More than a year after the National Museum of Puerto Rican Arts and Culture was called out for starting construction on a non-permitted facility in historic Humboldt Park, a community meeting has been scheduled to discuss the project's status and explore future possibilities for the structure.
The meeting will take place at 5:30 p.m., Oct. 3, at the museum, 3015 W. Division St. Ald. Jessica Fuentes (26th) will lead the forum and Billy Ocasio, the museum's president and CEO, will participate.
At issue is a building museum officials have said will serve as an archive — a use opponents have questioned — for which the museum received state grant funds. Because the museum itself is housed in a designated Chicago Landmark, a strict approval and permit process was required prior to construction of this adjacent archive facility, neither of which was followed or obtained.
Public outcry brought the illegal construction to the attention of the Chicago Park District and Department of Buildings, and work was stopped on the building in fall 2022. The concrete block shell of the archive has remained standing, despite neighbors' call for demolition.
A lawsuit filed by the City of Chicago against the museum and Park District, related to the unpermitted construction, is pending.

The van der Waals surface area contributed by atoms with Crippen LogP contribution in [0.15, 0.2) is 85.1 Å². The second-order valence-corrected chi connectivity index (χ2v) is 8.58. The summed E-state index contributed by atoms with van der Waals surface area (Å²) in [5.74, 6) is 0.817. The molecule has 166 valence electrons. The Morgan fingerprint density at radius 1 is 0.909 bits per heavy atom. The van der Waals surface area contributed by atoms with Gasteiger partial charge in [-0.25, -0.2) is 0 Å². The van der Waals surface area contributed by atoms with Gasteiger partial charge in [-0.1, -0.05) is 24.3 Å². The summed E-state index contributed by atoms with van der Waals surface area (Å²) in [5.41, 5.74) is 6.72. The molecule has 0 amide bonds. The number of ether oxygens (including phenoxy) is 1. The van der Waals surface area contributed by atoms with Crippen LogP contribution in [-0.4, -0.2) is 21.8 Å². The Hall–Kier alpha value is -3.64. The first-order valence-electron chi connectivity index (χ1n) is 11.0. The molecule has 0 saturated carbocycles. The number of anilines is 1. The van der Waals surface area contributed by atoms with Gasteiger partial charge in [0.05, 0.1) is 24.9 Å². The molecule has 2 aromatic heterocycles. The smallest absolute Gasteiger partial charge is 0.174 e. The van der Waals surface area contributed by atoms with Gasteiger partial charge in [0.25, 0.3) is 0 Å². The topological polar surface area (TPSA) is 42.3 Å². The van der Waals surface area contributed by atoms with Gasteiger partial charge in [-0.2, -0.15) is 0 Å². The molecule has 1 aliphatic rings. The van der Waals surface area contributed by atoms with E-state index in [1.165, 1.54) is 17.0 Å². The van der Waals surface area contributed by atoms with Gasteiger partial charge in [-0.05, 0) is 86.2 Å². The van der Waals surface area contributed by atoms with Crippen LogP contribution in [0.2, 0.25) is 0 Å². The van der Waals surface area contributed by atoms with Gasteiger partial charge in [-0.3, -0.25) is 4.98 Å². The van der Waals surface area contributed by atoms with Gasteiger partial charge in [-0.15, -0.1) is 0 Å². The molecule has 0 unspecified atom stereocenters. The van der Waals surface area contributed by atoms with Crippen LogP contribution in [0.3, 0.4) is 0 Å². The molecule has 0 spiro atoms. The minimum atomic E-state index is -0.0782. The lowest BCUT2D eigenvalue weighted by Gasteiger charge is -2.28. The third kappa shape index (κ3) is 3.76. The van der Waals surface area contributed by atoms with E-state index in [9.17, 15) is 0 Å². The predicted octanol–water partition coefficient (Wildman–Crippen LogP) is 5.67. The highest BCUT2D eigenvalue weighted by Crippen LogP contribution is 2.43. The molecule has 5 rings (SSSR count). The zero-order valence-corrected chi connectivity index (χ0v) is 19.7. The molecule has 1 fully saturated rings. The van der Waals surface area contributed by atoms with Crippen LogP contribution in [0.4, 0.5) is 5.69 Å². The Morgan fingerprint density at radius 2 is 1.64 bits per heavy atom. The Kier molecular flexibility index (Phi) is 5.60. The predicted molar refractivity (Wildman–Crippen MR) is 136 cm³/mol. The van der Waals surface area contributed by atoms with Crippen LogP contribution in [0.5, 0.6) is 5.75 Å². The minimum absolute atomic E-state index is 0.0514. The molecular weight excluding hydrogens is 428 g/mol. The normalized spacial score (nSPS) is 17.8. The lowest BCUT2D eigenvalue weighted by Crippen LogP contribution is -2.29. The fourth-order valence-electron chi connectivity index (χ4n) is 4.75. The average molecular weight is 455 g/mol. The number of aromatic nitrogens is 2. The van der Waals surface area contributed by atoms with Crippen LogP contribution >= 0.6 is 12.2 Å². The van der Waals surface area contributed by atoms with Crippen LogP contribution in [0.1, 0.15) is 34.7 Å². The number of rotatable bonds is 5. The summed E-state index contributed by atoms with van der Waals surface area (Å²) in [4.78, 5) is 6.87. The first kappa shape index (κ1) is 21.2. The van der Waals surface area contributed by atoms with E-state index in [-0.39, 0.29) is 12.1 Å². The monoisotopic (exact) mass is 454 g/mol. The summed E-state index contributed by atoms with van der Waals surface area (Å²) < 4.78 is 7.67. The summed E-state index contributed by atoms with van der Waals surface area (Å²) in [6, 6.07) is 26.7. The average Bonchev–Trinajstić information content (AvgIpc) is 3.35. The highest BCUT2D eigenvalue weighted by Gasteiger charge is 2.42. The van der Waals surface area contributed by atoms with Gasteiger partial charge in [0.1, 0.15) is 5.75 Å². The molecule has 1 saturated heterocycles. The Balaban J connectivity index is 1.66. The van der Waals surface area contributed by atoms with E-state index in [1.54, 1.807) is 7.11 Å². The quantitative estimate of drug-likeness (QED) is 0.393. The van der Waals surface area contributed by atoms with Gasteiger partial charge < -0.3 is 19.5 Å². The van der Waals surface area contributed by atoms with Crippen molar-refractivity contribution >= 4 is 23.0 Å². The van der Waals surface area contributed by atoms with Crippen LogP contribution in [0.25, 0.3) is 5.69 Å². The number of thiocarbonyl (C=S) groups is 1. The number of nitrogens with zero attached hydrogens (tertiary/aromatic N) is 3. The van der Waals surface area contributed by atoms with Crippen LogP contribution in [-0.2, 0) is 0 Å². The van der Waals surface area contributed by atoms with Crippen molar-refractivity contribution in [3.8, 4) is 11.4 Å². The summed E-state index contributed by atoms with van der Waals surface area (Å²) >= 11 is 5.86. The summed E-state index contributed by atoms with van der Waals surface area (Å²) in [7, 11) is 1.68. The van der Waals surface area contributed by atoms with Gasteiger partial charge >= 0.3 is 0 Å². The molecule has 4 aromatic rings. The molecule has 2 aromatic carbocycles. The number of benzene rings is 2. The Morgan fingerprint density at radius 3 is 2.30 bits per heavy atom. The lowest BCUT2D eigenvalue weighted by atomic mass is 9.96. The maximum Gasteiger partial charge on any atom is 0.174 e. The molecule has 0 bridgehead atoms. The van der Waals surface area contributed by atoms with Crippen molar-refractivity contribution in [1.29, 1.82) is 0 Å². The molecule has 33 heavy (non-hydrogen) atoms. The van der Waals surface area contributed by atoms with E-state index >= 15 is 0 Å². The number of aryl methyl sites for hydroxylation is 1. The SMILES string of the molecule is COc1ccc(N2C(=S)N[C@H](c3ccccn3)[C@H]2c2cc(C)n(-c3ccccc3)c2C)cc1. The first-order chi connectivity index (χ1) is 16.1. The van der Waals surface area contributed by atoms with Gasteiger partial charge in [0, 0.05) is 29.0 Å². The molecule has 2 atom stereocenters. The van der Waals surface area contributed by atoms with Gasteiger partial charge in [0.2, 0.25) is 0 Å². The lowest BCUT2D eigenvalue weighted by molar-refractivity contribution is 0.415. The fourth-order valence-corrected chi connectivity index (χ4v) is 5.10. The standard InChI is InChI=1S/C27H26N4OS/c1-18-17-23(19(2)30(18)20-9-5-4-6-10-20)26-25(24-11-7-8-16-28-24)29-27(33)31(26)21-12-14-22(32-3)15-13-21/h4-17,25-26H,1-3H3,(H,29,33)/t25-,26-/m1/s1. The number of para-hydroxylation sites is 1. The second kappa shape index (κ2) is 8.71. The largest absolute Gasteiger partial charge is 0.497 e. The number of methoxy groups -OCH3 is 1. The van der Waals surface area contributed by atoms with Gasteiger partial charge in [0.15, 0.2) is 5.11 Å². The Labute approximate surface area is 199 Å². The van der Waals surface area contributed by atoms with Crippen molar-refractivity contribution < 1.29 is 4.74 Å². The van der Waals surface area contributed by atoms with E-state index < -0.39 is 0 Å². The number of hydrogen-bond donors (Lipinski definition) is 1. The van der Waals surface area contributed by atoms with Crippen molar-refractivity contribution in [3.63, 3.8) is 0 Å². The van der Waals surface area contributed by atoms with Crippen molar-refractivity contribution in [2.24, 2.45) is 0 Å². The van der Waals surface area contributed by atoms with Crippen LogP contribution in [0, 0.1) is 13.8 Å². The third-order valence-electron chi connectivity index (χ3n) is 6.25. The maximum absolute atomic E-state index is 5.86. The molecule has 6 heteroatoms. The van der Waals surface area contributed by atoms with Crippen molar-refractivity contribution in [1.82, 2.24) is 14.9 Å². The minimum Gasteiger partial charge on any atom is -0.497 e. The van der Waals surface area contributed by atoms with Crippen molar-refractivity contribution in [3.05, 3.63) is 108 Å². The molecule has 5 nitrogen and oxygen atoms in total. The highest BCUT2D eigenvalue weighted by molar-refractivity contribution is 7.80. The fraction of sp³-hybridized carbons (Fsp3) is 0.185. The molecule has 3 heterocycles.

In announcing the meeting, Friends of the Parks Executive Director Juanita Irizarry said her organization has been working behind the scenes, holding conversations with Fuentes and the Park District, as well as meeting with Larry Kearns, an experienced architect hired by the museum — at the Park District's insistence — as a "coach" to help develop a path forward.
"Because of the lack of transparency and clarity in the communication to the public about the museum’s intentions, we have impressed upon ... elected officials the need for their intervention to make sure the public hears the full truth as part of being invited to chime in," Irizarry said.
That would include, she said, questioning Ocasio about the museum's grant application, which stated a plan to create a "Ravinia-style" concert venue on museum grounds.
Opponents of the archive building, including Mary Lu Seidel of Preservation Chicago, have speculated that the facility is actually intended to serve as an event center.
Ocasio, a well-connected former alderman, has previously said, "Some honest mistakes were made," a statement many have questioned given his political savvy.
"He knows exactly how the system works,” Seidel said.
The National Museum of Puerto Rican Arts and Culture leases its building — officially known as the Receptory Building and Stable — from the Park District for $1 per year.
The castle-like Receptory Building and Stable dates back to 1896 and once housed the office of famed landscape architect Jens Jensen.